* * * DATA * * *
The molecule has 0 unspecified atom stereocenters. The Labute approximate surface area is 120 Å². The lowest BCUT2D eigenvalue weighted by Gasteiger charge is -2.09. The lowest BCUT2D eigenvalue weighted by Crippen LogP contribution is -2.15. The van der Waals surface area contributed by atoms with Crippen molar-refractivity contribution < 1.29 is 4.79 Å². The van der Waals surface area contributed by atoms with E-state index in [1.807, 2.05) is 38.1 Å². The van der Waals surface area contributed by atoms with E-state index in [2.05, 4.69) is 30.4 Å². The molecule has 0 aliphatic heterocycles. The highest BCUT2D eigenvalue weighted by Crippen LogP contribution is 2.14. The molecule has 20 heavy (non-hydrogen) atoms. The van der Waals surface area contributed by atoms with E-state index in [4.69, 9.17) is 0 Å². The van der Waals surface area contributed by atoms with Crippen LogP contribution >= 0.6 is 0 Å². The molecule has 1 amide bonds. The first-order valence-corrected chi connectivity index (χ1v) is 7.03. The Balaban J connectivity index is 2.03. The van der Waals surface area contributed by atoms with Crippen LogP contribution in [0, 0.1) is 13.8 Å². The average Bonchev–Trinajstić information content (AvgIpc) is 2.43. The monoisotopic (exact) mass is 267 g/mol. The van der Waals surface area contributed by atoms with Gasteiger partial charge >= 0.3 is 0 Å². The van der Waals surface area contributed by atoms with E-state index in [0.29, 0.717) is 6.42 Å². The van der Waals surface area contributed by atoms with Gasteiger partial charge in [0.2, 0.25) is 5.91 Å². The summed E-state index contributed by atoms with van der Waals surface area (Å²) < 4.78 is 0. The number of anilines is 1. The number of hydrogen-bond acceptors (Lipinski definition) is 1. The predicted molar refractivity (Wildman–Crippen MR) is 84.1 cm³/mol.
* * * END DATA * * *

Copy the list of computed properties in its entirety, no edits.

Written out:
The molecule has 0 unspecified atom stereocenters. The Labute approximate surface area is 120 Å². The lowest BCUT2D eigenvalue weighted by Gasteiger charge is -2.09. The lowest BCUT2D eigenvalue weighted by Crippen LogP contribution is -2.15. The van der Waals surface area contributed by atoms with Crippen molar-refractivity contribution < 1.29 is 4.79 Å². The van der Waals surface area contributed by atoms with E-state index in [1.807, 2.05) is 38.1 Å². The van der Waals surface area contributed by atoms with E-state index in [2.05, 4.69) is 30.4 Å². The molecule has 0 aliphatic heterocycles. The highest BCUT2D eigenvalue weighted by Crippen LogP contribution is 2.14. The molecule has 20 heavy (non-hydrogen) atoms. The van der Waals surface area contributed by atoms with E-state index in [4.69, 9.17) is 0 Å². The van der Waals surface area contributed by atoms with Crippen LogP contribution >= 0.6 is 0 Å². The molecule has 1 amide bonds. The first-order valence-corrected chi connectivity index (χ1v) is 7.03. The Balaban J connectivity index is 2.03. The van der Waals surface area contributed by atoms with Crippen LogP contribution in [0, 0.1) is 13.8 Å². The average Bonchev–Trinajstić information content (AvgIpc) is 2.43. The monoisotopic (exact) mass is 267 g/mol. The van der Waals surface area contributed by atoms with Gasteiger partial charge >= 0.3 is 0 Å². The van der Waals surface area contributed by atoms with E-state index in [0.29, 0.717) is 6.42 Å². The van der Waals surface area contributed by atoms with Gasteiger partial charge in [0.2, 0.25) is 5.91 Å². The summed E-state index contributed by atoms with van der Waals surface area (Å²) < 4.78 is 0. The number of anilines is 1. The number of hydrogen-bond acceptors (Lipinski definition) is 1. The predicted molar refractivity (Wildman–Crippen MR) is 84.1 cm³/mol.